Brer Rabbit, he say that there ain't no telling how his daughter is, 'cause when he left home her head was a-swelling. He say that some of the neighbors' chillun come by and flung rocks at her and one of 'em it her on top of the head right where the cow-lick is, and he had to run after the doctor.
Brer Alligator allow, "You don't tell me, Brer Rabbit, that it's come to this! Your chillun getting chunked by your neighbors' chillun! Well, well, well! I wish you'd tell me whereabouts it's all a-going to end at. Why, it'll get so after while that there ain't no peace anywhere's excepting at my house in the bed of the creek."
Brer Rabbit say, "Ain't it the truth? And not only does Brer Fox chillun chunk my chillun on their cow-licks, but no sooner is I gone after the doctor than here come the creek a-rising. I may be wrong, but I ain't scared to say that it beats anything I ever is lay eyes on. Over yonder in the far woods is what my daughter is laying with the headache, and here's her pa, and 'twixt us is the boiling creek. If I was to try to wade, ten to one the water would be over my head, and if not that bad, all the pills what the doctor give me would melt in my pocket. And they might poison me, 'cause the doctor ain't say they was to be took outside."
Old Brer Alligator float on the water like he ain't weigh no more than one of these here postage stamps, and he try to drop a tear. He groan, he did, and float backwards and forwards like a tired canoe. He say, "Brer Rabbit, if theyre ever was a rover you is one. Up you come and off you go, and there ain't no more keeping up with you than if you had wings. If you think you can stay in one place long enough, I'll try to put you 'cross the creek."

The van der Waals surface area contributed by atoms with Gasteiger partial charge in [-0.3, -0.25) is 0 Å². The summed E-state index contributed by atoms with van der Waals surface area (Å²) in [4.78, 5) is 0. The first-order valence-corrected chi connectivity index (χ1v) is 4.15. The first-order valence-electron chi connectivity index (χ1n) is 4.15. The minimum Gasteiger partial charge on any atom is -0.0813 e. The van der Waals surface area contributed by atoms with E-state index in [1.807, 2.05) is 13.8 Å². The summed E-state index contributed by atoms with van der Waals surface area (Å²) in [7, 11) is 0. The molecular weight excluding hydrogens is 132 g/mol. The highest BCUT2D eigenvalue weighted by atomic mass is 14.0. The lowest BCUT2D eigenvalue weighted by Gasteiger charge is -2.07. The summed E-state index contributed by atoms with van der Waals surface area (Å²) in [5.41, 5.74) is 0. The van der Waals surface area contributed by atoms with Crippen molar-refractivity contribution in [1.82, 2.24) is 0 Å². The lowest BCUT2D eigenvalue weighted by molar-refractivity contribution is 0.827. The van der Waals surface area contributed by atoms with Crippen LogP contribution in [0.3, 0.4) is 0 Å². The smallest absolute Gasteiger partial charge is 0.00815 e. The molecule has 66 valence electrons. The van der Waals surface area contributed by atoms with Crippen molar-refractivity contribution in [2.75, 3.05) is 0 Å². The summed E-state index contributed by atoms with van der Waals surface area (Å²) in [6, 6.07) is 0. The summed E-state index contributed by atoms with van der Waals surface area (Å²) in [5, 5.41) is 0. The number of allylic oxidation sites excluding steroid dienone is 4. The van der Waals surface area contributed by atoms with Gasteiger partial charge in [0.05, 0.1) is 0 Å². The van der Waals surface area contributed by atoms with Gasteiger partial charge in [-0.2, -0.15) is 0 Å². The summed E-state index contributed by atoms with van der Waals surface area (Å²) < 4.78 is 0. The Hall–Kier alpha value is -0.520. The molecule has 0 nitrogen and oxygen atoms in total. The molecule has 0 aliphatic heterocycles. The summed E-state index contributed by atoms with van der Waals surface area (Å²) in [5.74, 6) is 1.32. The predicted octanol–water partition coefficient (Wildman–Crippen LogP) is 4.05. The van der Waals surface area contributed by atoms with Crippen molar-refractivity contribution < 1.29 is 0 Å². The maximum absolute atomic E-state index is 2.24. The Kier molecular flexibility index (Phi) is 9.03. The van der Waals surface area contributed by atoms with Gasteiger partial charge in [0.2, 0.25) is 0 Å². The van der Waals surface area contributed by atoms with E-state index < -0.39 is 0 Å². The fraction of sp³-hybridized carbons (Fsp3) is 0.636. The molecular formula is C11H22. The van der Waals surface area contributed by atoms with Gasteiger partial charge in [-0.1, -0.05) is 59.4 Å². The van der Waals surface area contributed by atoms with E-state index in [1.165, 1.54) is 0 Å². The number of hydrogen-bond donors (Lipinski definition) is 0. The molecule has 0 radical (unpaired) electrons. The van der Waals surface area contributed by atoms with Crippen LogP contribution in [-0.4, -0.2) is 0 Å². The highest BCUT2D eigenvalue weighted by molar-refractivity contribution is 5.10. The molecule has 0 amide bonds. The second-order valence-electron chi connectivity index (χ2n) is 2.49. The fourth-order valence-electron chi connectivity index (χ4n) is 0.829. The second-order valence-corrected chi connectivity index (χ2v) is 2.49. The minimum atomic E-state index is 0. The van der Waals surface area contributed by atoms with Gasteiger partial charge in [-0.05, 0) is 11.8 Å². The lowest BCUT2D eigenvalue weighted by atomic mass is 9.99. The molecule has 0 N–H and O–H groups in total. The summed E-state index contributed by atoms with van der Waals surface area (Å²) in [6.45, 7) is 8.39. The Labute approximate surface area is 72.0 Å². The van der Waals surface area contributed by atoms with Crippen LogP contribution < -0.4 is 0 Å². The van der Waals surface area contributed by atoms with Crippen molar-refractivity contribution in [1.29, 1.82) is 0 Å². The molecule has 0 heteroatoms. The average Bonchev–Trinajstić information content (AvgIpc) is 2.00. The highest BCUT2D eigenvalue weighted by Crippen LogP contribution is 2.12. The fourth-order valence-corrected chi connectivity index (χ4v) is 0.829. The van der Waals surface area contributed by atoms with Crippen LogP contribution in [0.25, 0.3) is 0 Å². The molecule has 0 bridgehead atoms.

Brer Rabbit kind of rub his chin whiles he wiggle his nose. He allow, says he, "Brer Gator, how deep is that water what you floating in?"
Brer Alligator say, says he, "Brer Rabbit, if me and my old woman was to join heads, and I was to stand on the tip-end my tail, they'll still be room enough for all of my chillun 'fore we touch bottom."
Brer Rabbit, he fell back like he going to faint. He allow, "Brer Gator, you don't tell me! You surely don't mean them last words! Why, you make me feel like I'm further from home and them what's done lost for good! How the name of goodness you going to put me 'cross this slippery water?"
Brer Alligator, he blow a bubble or two out of his nose, and then he say, says he, "If you can stay still in one place long enough, I'm going to take you across on my back. You needn't to say thanky, yet I want you to know that I ain't everybody's water-horse."
Brer Rabbit he allow, says he, "I can well believe that, Brer Gator, but somehow, I kind of got a notion that your tail mighty limber. I hear old folks say that you can knock a chip from the back of you head with the tip-end of your tail and never half try."
Brer Alligator smack his mouth, and say, says he, "Limber my tail may be, Brer Rabbit, and far-reaching, but don't blame me. It was that a-way when it was begiven to me. It's all jointed up according to nature."